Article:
Two main principles underscore the entire obligation set in the UK:

- All investors are supposed to be treated equally.

-All related information should be revealed on a timely basis.

These principles are planned to guard stakeholders. Stock markets need a flow of punctuated and timely in sequence to operate in a good way. Corporations have the aim of both informing the market and achieving their duty. Even though, it has been observed still after the information has been announced, some investors react earlier than others do.

2.3. The list of main rule on Insider and price-sensitive information

Main rule on Insider dealing:

  • Where an insider or tippee (an individual who receives tip and has the insider give information) dealt in securities.
  • Where another party was counselled or procured by either an insider (or a tippee) to deal in securities.
  • Where an insider or a tippee shared insider information to another person, and if that information was being used for dealing or for counselling or procuring another party to deal.

Main rule on price-sensitive information:

The Listing Rules place a general duty on companies to release certain information that is unpublicised information. This may lead to a considerable movement in the price of its securities.

  • Information must always be given to the market as a whole, by an announcement to the Company Announcements Office. Companies are free to use additional media, but selective disclosure of price sensitive information, without an announcement, is never acceptable.
  • A company's regulatory obligation is thus to ensure that information which emanates from itself, its advisers or agents is given to the market as a whole and is sufficient and not inaccurate or misleading.
  • The Listing Rules permit the Exchange to grant a dispensation from the requirement to make an announcement where disclosure of the relevant information might prejudice a company's legitimate interests. This dispensation will only be granted in very limited circumstances.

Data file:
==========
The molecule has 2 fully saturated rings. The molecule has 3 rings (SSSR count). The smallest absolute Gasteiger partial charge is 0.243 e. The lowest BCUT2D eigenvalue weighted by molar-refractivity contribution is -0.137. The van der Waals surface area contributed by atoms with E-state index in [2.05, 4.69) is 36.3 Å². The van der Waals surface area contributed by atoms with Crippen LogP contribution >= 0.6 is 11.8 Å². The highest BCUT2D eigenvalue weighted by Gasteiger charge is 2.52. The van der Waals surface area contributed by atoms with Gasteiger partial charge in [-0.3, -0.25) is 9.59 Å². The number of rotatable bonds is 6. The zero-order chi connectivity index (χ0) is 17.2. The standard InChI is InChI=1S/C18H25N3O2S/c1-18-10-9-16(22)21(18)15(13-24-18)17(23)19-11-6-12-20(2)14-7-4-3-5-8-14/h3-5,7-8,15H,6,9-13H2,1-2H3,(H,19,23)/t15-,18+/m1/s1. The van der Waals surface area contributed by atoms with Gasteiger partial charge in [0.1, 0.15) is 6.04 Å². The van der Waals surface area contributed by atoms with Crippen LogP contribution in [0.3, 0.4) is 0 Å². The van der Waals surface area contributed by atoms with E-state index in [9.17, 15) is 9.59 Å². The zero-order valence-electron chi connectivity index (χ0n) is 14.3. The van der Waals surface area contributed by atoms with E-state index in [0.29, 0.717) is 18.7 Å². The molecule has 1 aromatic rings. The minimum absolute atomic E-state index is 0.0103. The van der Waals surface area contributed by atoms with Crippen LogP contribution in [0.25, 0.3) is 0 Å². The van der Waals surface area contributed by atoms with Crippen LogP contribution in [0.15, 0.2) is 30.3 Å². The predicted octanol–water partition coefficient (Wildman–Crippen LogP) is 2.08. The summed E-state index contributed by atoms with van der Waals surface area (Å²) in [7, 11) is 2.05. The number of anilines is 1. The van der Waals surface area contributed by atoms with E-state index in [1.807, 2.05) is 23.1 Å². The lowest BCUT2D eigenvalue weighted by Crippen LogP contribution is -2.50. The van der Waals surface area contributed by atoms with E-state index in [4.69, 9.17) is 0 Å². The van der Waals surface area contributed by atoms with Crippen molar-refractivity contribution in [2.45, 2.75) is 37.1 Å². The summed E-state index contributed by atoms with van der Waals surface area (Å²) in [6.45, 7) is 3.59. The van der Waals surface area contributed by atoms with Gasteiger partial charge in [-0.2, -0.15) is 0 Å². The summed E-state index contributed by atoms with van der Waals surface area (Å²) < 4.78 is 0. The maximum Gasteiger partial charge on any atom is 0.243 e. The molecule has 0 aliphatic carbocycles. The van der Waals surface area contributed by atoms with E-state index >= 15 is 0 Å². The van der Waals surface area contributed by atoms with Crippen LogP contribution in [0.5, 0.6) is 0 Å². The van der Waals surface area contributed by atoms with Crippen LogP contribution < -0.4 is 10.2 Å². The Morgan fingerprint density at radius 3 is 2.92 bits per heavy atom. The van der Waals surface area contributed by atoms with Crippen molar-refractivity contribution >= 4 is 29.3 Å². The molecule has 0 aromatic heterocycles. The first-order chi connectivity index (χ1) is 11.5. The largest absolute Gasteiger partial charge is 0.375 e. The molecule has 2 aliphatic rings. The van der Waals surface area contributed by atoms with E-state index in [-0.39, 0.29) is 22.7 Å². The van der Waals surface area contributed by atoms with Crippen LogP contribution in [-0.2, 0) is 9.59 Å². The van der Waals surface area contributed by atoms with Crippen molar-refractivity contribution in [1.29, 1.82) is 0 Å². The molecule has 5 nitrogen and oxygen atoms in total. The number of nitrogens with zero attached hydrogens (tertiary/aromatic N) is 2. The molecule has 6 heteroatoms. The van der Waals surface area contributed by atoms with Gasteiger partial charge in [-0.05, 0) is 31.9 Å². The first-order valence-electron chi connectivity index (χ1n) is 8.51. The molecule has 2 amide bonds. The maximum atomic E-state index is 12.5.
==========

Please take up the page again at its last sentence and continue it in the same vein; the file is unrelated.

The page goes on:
• It is not feasible to define any theoretical percentage movement in a share price which will make a piece of information price sensitive. Attempts at a precise definition of ‘price sensitive' are not possible, since it is generally necessary to take into account a number of factors specific to the particular case, in addition to the information itself, which cannot be captured in a mechanistic formula. These include the price and volatility of the share and prevailing market conditions. No such definition is included in the relevant legislation.
  • However, price sensitive information will potentially have a significant effect on a company's share price. In particular, a company should be able to assess whether an event or information known to the company would have a significant effect on future reported earnings per share, pre-tax profits, borrowings or other potential determinants of the company's share price. The Listing Rules indicate many events which have to be announced to the market because they may be price sensitive. These include dividend announcements, board appointments or departures, profit warnings, share dealings by directors or substantial shareholders, acquisitions and disposals above a certain size, annual and interim results, preliminary results, rights issues and other offers of securities. In other areas judgement will necessarily be required. This guidance seeks to assist in these judgements by conveying the spirit within which investor communications are to be conducted.
  • Companies should remember that, in general, the more specific the information, the greater the risk of it being price sensitive. For that reason, companies should not disclose significant data, least of all financial information such as sales and profit figures, to selected groups rather than tothe market as a whole. Even within these constraints, there is plenty of scope for companies to hold a useful dialogue with their shareholders and other interested parties about their prospects, business environment and strategy (particularly in the medium and long term).

2.4. The evolvement of insider dealing and price-sensitive information

Brazier (1996) present that insider dealing did not be converted into a criminal offence for the first time; nevertheless, in the Company Act 1980 this have changed as insider dealing was divided into three fundamental criminal offence include where an person in possession of insider information dealt in securities

Laurence (2001) indicates that there was an expanse in definition of insider through Company Securities (insider dealing) Act 1985 such as this rule makes outsider advisors more responsible with their performance to the firm in dealing in a stock or recommending it to others.